No matter what your level of ability, apply at smaller schools as well as the more famous universities. Virtually every school has a college athletic program and scholarships. A number of smaller schools have athletic scholarships that go unused, every year. By contacting smaller schools and community colleges, even an average athlete may easily land a full scholarship. A strong work ethic and a positive attitude are usually important to every coach. Many students with scholarships to community college are awarded full scholarships to four-year schools after two years.

Be proactive. No matter how good you are, you need to make the first contact. Even the biggest U.S. colleges with the most competitive programs can’t scout every school in the U.S., much less international schools. You need to take the initiative to contact coaches. One thing that all successful student-athletes have in common: they captured the coach’s attention. Athletes who contact coaches several times have a better chance of succeeding.

Consider changing sports. Many athletes have been successful in winning a scholarship by switching sports. At Washington State University, the women’s rowing crew has more than 60 team members. Just six of them were in rowing prior to college. All of the others were high school athletes, in other sports ranging from volleyball to swimming. As an athlete, you probably have skills that will work in a number of sports. If you’re fast, consider transferring from soccer to track. If you’re a great kicker, consider American football.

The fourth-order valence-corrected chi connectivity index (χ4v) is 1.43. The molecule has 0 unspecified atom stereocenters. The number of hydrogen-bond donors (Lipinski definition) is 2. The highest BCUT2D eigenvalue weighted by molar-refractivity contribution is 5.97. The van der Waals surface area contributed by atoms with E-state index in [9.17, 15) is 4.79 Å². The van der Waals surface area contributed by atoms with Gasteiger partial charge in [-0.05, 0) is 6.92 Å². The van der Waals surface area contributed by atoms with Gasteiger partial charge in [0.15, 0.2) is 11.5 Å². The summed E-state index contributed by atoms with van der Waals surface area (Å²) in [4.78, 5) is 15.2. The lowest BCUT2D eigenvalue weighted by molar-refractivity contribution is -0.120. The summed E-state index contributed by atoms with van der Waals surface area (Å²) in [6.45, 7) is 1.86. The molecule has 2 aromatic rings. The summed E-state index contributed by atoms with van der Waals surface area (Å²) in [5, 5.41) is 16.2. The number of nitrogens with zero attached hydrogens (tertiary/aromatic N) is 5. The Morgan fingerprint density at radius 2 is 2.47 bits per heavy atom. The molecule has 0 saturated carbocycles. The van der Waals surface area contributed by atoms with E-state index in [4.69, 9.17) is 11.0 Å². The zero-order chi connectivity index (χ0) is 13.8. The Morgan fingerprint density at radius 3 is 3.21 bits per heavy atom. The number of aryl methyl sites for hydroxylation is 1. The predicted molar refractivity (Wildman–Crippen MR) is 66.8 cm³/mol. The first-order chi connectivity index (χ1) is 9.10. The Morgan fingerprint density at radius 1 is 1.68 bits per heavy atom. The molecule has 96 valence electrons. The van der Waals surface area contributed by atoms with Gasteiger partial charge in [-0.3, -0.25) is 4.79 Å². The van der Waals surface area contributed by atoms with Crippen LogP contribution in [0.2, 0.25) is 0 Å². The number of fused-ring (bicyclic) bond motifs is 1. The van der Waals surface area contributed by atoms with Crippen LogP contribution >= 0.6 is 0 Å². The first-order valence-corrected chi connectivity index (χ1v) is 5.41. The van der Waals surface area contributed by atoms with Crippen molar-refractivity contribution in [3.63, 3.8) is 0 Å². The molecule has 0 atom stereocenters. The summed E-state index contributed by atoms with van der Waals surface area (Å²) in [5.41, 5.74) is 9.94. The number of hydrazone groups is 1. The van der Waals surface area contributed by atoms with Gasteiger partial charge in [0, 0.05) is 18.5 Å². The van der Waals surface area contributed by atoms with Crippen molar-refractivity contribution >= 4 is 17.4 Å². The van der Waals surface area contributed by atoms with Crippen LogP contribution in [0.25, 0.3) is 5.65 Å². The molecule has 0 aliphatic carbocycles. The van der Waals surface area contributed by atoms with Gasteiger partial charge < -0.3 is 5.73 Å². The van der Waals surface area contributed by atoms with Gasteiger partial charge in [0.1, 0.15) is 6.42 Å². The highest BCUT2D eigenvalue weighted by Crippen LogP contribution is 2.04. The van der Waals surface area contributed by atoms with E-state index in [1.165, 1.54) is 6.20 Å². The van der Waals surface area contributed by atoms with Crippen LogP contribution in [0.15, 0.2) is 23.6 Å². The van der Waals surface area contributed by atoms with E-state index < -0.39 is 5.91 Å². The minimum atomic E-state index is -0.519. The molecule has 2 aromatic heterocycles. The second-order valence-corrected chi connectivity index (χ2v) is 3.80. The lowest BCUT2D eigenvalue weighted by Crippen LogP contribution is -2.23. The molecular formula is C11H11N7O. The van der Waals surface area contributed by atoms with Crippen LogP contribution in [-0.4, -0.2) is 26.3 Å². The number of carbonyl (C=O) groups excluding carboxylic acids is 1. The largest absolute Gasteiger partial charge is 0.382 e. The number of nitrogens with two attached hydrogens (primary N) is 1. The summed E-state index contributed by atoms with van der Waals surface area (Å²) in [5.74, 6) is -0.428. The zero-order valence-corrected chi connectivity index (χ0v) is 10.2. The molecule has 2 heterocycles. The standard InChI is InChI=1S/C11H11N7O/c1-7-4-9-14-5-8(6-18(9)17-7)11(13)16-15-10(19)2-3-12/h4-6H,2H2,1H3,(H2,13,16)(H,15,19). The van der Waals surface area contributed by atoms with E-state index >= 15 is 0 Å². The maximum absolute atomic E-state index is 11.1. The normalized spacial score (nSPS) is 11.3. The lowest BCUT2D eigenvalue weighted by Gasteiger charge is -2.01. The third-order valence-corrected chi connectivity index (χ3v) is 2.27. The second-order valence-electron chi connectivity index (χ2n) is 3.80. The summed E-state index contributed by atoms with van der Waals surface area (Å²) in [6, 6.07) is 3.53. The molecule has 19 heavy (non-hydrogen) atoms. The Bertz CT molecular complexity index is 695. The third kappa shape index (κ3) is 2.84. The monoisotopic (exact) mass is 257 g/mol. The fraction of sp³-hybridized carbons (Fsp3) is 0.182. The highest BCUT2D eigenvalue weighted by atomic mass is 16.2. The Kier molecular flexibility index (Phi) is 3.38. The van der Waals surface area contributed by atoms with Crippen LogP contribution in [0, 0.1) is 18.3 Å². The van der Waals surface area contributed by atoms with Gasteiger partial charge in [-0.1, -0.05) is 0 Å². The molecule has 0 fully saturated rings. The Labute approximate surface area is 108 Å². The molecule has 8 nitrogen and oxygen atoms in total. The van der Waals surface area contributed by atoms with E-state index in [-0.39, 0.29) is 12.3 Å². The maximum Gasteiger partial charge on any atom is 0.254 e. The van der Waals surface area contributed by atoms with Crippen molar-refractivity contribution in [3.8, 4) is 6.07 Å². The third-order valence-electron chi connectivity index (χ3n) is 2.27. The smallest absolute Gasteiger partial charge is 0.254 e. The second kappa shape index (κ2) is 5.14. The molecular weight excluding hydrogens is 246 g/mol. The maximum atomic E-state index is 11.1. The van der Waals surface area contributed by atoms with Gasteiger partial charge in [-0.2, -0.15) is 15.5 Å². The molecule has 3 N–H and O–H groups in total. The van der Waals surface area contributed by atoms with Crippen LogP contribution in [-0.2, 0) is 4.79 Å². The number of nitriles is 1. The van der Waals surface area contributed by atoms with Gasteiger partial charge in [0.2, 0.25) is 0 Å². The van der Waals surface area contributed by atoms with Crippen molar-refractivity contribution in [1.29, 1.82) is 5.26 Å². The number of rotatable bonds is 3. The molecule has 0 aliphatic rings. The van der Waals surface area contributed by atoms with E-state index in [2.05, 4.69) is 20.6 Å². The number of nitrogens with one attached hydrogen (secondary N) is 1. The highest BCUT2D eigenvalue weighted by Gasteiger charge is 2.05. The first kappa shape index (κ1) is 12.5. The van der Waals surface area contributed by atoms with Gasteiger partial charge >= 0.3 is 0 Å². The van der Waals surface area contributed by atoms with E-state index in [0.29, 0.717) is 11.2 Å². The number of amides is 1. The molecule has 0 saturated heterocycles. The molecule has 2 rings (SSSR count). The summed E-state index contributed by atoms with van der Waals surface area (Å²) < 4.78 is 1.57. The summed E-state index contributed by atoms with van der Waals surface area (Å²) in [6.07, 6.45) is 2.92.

Don’t ignore your grades. In the past, the stereotype of a student-athlete was someone who was a big, dumb idiot – always male – who was failing all his classes. If that picture was ever true, it’s not any longer. Student-athletes are expected to have good grades, just to get into a competitive college. When a coach sees that a high school student has poor grades, they question the athlete’s commitment and ability to manage their time.

By the way, the stereotype of the male athlete has also changed. Since 1972, by law, every American college that receives any type of federal funding must offer as many scholarships for female athletes as for men. That means that every school that has $1 million in football scholarships, also has at least $1 million in scholarships for female athletes.

Don’t turn down a partial scholarship. Often, other loans and grants are available to international students who win a partial athletic scholarship. If your athletic scholarship covers 50% of your education, another program may cover the rest. Many schools offer special scholarships for international students. You may receive an academic scholarship or grant based on your grades.

Ade Otegbeye plans to return to his native Africa after he graduates in May. “I’m really grateful that I had this opportunity to attend college in the U.S., and help my people,” he says. “I would recommend an athletic scholarship to anyone. “


*Student names have been changed to protect their identities.


How Much Will a U.S. College Cost?